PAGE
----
It's been a long time since I read the articles in Scientific American on Damascus steel, so take what I write here with a grain of salt. It is best that you search out the article and read it for yourself to form your own conclusions.
As I recall, there were two articles in SciAm, perhaps separated by decades, on the subject. The more recent one is fairly convincing, since they used sophisticated techniques of analysis to compare results of modern attempts to reproduce Damascus steel with known originals.
Since I am about to reveal my recollection of the conclusion of the article, consider this a SPOILER ALERT..
OK. Their conclusion was that the secret of Damascus steel, which was "lost" to history, was not so much in the technique of fabrication of a Damascus blade, as it was something inherent in the iron ore that was used. There were trace impuries of other elements in the iron ore used in making Damascus steel that lent to the metal its exceptional qualities. The authors believe the source of this special iron ore traces to mines in certain regions of India. The reason the ability of making Damascus was lost was because disruptions in trade routes between the Middle East and India cut off the supply of the ore that was essential to make Damascus steel. (Either that or the mines that produced this special ore were exhausted.)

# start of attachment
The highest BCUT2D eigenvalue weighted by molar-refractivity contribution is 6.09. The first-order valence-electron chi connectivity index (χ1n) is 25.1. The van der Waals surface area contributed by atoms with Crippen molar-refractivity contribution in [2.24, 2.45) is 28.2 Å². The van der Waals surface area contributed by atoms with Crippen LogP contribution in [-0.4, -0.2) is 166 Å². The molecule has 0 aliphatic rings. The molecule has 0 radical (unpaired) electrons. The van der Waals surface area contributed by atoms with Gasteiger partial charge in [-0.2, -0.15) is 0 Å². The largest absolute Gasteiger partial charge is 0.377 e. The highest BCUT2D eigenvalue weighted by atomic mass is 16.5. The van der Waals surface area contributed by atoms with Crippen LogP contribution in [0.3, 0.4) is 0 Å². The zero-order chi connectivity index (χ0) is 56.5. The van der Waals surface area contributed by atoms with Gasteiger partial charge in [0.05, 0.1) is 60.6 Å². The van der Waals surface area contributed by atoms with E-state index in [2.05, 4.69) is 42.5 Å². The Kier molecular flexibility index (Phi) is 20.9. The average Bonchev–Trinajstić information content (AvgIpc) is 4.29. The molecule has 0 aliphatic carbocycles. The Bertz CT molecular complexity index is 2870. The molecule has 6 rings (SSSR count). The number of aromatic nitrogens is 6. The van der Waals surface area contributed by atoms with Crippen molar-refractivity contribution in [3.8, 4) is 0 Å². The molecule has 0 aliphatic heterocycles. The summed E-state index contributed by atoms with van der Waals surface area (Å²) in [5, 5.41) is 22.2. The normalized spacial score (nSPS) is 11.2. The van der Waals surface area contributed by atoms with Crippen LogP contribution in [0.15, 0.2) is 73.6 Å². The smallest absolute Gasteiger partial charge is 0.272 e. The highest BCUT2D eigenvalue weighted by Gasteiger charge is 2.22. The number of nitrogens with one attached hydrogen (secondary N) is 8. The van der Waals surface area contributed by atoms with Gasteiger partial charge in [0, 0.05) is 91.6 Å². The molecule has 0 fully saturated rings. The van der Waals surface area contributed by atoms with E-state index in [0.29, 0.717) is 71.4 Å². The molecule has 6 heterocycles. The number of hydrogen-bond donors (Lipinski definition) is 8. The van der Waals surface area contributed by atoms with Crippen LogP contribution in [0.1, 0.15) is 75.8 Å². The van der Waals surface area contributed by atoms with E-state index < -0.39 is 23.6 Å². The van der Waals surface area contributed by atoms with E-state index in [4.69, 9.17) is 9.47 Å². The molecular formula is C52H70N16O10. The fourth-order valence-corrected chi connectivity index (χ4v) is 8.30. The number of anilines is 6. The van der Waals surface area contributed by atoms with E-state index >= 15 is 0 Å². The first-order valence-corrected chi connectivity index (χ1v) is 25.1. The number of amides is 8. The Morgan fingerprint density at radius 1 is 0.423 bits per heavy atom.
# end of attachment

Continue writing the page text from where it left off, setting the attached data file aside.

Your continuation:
All this is not to say one way or the other whether the lovely knives on display in this DA thread do in fact qualify as being "Damascus steel". The opinions I express are not my own, but rather, hazy recollections of the article published in Scientific American. I am merely trying to provide some information as to whether or not the secret of making "Damascus steel" has been lost forever.